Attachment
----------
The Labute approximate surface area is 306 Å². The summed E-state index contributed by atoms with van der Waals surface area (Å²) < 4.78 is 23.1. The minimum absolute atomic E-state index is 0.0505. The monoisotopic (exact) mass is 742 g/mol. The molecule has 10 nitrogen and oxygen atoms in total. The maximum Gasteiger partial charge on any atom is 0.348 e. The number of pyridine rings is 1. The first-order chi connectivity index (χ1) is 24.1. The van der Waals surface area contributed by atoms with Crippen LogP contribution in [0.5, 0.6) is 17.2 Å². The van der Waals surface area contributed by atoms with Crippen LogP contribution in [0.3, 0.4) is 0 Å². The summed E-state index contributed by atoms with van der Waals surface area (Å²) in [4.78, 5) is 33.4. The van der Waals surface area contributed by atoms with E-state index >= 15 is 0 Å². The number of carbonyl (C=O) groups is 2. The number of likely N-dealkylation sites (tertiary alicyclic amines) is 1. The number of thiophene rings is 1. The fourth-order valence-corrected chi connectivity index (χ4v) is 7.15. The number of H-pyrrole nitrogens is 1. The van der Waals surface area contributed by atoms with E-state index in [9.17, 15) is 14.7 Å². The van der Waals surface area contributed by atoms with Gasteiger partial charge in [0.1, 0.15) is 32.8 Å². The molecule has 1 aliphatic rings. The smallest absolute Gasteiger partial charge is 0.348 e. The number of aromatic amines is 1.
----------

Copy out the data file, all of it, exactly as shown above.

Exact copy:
The Labute approximate surface area is 306 Å². The summed E-state index contributed by atoms with van der Waals surface area (Å²) < 4.78 is 23.1. The minimum absolute atomic E-state index is 0.0505. The monoisotopic (exact) mass is 742 g/mol. The molecule has 10 nitrogen and oxygen atoms in total. The maximum Gasteiger partial charge on any atom is 0.348 e. The number of pyridine rings is 1. The first-order chi connectivity index (χ1) is 24.1. The van der Waals surface area contributed by atoms with Crippen LogP contribution in [0.5, 0.6) is 17.2 Å². The van der Waals surface area contributed by atoms with Crippen LogP contribution in [0.3, 0.4) is 0 Å². The summed E-state index contributed by atoms with van der Waals surface area (Å²) in [4.78, 5) is 33.4. The van der Waals surface area contributed by atoms with E-state index >= 15 is 0 Å². The number of carbonyl (C=O) groups is 2. The number of likely N-dealkylation sites (tertiary alicyclic amines) is 1. The number of thiophene rings is 1. The fourth-order valence-corrected chi connectivity index (χ4v) is 7.15. The number of H-pyrrole nitrogens is 1. The van der Waals surface area contributed by atoms with E-state index in [9.17, 15) is 14.7 Å². The van der Waals surface area contributed by atoms with Gasteiger partial charge in [0.1, 0.15) is 32.8 Å². The molecule has 1 aliphatic rings. The smallest absolute Gasteiger partial charge is 0.348 e. The number of aromatic amines is 1.